Book Review: Hollow City by Ransom Riggs

Hollow City

Hollow City by Ransom Riggs

All-too-familiar Caveat: This is a review for the second book in the Miss Peregrine’s Peculiar Children series. That means there will almost certainly be spoilers here for the first book. Rather unavoidable, really.

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Now, then. I have finally gotten around to the the second book in the Miss Peregrine series (Yay!). If you’re interested, you can read my review of the first book here.

So the kids, led by Jacob and Emma, have escaped Cairnholm Island with a severely injured (and unable to transform) Miss Peregrine in tow. On their own in 1940, the children, already exhausted from their battle with the wights, must journey through the bomb-scarred British countryside to find someone capable of healing Miss Peregrine. The war-torn landscape gives perfect cover for hunting wights, and the children must race both time and their enemies in order to save their ymbyrne.

Okay I’m going to come right out an say it: this book wasn’t nearly as much fun as the first one. The first book gave us the joy of experiencing new worlds, new folks to meet, and while we got a good dose of creepiness, it was still fun. Hollow City is, in a word, grim. Traipsing through the wartime English countryside is not really an enjoyable pastime. The antique photos, used to such great effect in the first book, take on a new cast here, sometimes seeming like the sole factor driving the story at points. And be warned, some of the photos in the book are of dead bodies. I don’t have a problem with this in and of itself (after all, dead folks are my field), but photos of actual dead people in a young adult book is a bit surprising. Maybe I’m being too delicate. After all, I’m old, and don’t know what the young people are into these days (presumably dead folks. Good for you, young people).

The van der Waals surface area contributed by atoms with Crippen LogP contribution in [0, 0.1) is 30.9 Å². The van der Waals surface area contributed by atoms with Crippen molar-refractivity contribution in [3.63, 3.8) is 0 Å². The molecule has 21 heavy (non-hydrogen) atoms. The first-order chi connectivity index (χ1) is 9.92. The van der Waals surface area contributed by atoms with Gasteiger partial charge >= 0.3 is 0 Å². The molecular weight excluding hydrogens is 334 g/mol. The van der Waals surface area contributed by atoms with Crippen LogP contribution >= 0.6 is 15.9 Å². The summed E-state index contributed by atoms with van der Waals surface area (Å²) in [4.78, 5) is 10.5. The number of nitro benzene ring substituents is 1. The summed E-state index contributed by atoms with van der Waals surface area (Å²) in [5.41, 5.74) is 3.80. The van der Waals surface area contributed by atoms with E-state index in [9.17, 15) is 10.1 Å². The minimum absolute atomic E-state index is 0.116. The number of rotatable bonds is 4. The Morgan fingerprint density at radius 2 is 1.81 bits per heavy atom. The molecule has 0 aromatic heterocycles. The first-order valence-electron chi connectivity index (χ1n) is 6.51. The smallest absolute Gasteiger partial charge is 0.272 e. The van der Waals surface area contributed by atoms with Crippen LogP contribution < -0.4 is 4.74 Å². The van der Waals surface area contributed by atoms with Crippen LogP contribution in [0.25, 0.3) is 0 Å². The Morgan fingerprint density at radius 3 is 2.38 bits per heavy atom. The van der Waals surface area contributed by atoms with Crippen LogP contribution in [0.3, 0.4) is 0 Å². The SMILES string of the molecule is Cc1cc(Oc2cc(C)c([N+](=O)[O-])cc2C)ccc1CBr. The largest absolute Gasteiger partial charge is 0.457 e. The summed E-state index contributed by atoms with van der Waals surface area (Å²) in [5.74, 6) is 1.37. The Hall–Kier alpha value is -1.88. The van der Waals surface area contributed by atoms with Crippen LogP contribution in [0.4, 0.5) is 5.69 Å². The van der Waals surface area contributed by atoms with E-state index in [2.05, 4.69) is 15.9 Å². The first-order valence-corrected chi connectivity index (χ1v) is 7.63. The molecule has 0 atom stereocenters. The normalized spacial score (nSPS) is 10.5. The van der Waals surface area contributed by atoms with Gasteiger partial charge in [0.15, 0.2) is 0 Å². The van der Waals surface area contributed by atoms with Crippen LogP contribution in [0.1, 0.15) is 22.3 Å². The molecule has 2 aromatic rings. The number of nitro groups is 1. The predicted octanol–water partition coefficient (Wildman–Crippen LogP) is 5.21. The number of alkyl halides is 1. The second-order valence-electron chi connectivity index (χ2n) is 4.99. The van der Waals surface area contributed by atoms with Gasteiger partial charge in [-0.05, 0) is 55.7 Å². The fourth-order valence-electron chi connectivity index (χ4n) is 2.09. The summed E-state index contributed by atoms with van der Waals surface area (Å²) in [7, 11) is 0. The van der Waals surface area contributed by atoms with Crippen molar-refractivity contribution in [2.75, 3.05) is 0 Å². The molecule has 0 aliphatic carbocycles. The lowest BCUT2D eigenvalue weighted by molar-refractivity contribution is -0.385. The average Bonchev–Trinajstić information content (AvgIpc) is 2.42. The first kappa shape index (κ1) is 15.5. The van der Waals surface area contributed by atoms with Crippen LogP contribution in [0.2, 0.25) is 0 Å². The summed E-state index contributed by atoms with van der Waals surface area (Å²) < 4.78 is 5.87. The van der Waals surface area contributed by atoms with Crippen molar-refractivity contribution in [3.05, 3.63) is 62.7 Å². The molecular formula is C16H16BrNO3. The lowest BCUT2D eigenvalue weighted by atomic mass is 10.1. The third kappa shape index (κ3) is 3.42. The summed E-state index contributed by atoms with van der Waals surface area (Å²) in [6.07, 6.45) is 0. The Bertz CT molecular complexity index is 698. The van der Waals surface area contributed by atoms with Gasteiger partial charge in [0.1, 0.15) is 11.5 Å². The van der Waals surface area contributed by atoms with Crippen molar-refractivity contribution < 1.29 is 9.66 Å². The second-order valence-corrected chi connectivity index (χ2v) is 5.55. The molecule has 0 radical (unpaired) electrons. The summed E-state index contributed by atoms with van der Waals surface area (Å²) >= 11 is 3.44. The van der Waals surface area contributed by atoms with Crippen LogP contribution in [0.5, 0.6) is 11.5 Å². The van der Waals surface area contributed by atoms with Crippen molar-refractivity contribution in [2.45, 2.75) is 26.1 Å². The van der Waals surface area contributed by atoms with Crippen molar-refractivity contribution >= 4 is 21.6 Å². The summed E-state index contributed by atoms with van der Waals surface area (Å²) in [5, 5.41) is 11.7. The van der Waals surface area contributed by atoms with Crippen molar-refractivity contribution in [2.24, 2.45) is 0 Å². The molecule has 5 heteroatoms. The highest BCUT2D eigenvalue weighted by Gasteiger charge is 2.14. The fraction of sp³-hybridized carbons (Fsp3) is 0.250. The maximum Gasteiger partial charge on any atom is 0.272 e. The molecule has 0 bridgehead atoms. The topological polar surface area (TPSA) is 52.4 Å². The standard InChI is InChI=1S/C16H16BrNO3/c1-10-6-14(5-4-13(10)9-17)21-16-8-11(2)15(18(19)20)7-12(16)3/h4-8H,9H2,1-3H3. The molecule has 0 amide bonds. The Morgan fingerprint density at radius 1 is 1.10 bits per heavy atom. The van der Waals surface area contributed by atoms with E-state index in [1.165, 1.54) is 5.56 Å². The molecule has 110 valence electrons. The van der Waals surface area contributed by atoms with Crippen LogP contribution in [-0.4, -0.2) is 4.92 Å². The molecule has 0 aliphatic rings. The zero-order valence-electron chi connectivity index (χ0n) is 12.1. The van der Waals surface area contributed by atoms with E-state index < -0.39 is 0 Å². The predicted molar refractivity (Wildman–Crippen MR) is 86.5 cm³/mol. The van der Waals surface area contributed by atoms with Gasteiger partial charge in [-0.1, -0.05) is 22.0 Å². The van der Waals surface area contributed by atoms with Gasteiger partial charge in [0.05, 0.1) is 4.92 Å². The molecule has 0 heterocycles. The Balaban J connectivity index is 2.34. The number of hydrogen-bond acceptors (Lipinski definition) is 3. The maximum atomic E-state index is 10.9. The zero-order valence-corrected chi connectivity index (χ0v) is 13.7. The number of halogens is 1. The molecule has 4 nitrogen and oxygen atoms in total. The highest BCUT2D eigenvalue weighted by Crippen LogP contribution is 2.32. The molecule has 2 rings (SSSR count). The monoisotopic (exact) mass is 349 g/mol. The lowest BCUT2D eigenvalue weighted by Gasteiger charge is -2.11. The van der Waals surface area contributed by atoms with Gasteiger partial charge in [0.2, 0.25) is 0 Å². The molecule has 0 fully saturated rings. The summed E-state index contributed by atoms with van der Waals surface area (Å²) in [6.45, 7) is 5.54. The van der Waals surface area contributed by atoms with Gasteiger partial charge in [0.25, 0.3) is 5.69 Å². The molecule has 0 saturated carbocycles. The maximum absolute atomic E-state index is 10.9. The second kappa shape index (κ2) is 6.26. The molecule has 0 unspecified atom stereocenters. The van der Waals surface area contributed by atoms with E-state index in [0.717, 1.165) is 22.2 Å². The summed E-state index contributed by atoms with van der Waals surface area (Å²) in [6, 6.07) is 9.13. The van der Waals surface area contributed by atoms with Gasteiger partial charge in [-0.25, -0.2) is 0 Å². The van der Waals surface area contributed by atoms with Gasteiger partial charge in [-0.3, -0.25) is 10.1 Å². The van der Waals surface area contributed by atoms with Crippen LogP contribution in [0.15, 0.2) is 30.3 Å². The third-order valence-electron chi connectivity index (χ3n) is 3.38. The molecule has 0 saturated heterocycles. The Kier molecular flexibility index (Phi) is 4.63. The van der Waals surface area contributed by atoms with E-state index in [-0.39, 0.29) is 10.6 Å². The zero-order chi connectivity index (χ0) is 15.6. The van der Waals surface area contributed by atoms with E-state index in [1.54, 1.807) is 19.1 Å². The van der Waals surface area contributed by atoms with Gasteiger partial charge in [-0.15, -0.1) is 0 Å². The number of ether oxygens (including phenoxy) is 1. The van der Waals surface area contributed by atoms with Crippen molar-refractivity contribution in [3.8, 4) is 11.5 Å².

So bottom line: Hollow City isn’t nearly as good as Miss Peregrine’s Home for Peculiar Children, but it’s still a fine example of the young adult genre. I’ll hold off on judging the series as a whole until I’ve read the third book.

Book Review: A Shadow Bright and Burning by Jessica Cluess

shadow-bright-and-burningA Shadow Bright and Burning by Jessica Cluess

Henrietta Howel can set herself on fire. Along with all the other problems brought on with self immolation is one unfortunate fact: women in Victorian England aren’t allowed to do magic.

Welcome to a lovecraftian Victorian England, where a witch opened a portal into another dimension, setting free the Ancient Ones, hideous monsters bent on the submission and eradication of the human race. (Male) sorcerers are tasked with trying to hold the monsters at bay, and any magic outside the narrow confines of their purview is punishable by ugly death.

Henrietta Howel grows up in Jane Eyre-esque poverty at a charity school for girls, trying to keep her firestarter tendencies under the radar. But when a visiting sorcerer discovers her magical abilities, the cat is out of the bag. Rather than be put to death, she is brought to London to fulfill an ancient prophecy which will pit her against the Ancient Ones as humanity’s last hope. But is she really the chosen one?